Asian stocks tumbled on Thursday, with renewed worries about slowing global growth and uncertainty over Federal Reserve policy moves keeping investors nervous.
Chinese and Hong Kong shares ended lower after China published detailed rules aimed at tackling unfair competition and companies’ handling of critical data.
China’s Shanghai Composite Index dropped 19.73 points, or 0.6 percent, to 3,465.55, while Hong Kong’s Hang Seng Index plunged 550.68 points, or 2.1 percent, to 25,316.33.
Tencent Holdings declined 3.4 percent in Hong Kong after saying its quarterly revenue grew at the slowest pace since early 2019.
Japanese shares fell sharply to hit a seven-month low after reports emerged that Toyota Motor will cut its global output for September by 40 percent due to chip shortages.
The Nikkei 225 Index slumped 304.74 points, or 1.1 percent, to 27,281.17, while the broader Topix closed 1.4 percent lower at 1,897.19.
Toyota Motor shares tumbled 4.4 percent, while Subaru retreated 2.8 percent, Honda Motor gave up 2.7 percent, Nissan Motor declined 2.6 percent and Mitsubishi Motors shed 2.4 percent. Oil companies Inpex and Japan Petroleum fell 3.7 percent and 2.20 percent, respectively.
Australian markets ended lower as a slump in commodity prices and COVID-19 woes overshadowed upbeat jobs data.
The unemployment rate in Australia came in at a seasonally adjusted 4.6 percent in July, well beneath expectations for 5.0 percent and down from 4.9 percent in June. The economy added 2,200 jobs last month versus expectations for the loss of 46,200 jobs.
The benchmark S&P/ASX 200 Index fell 37.50 points, or half a percent, to 7,464.60, extending losses to a fourth consecutive session.
The broader All Ordinaries index ended down 35.40 points, or 0.5 percent, at 7,735.30 as Sydney continued to break records for new daily coronavirus cases and the state of Victoria reported its biggest rise in COVID-19 caseload this year.
Miners fell for the fifth day running, with BHP, Fortescue Metals Group and Rio Tinto all tumbling around 6 percent. Origin Energy slumped 4.1 percent after it posted a A$2.29 billion full-year loss.
Treasury Wine Estates dropped 1.5 percent after its fiscal 2021 profit missed analysts’ estimates. Gold miner Evolution Mining advanced 1.8 percent after it reported a 14 percent rise in its annual net profit.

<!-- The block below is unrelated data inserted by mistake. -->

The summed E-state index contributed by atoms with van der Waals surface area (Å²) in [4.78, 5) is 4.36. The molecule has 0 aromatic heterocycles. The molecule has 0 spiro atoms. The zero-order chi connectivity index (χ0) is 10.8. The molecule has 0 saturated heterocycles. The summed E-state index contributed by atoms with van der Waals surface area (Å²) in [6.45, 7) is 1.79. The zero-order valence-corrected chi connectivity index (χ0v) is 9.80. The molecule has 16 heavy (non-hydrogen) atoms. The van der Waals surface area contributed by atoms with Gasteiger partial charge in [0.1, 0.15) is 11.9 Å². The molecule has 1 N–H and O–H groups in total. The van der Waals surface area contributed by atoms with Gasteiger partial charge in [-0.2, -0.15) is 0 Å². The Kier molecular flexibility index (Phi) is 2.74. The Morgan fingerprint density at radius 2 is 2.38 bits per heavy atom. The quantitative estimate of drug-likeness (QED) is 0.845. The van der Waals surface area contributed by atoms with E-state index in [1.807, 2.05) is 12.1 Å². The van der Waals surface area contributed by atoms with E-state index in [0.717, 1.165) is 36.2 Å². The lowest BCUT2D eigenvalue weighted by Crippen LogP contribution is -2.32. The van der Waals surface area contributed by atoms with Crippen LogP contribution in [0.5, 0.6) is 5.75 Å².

Casino outfit The Star Entertainment jumped 6.8 percent after it swung back into the black during the 2021 financial year.
Seoul stocks slumped as investors pondered the U.S. Federal Reserve’s stimulus-tapering timeline. The benchmark Kospi plunged 61.10 points, or 1.9 percent, to settle at 3,097.83. That marked the index’s biggest daily loss since February 26 and the lowest closing level since early April.
Samsung Electronics, SK Hynix and Naver all fell over 1 percent, while automaker Hyundai Motor lost 2.8 percent. On the positive side, Kakao Bank surged 8.9 percent.
New Zealand shares bucked the weak regional trend to end sharply higher as Prime Minister Jacinda Ardern signaled hopes to tame the latest virus spread in the country. The benchmark NZX-50 Index jumped 238.09 points, or 1.9 percent, to 12,956.97, a day after the Reserve Bank refrained from raising interest rates.
U.S. stocks fell for a second straight session overnight after minutes of the July Fed meeting revealed an emerging consensus among policymakers to begin tapering asset purchases in coming months.
Fed officials widely concluded that the economy had reached its goal on inflation and was “close to being satisfied” with the progress of job growth.
The Dow and the S&P 500 both lost about 1.1 percent, while the tech-heavy Nasdaq Composite Index shed 0.9 percent.
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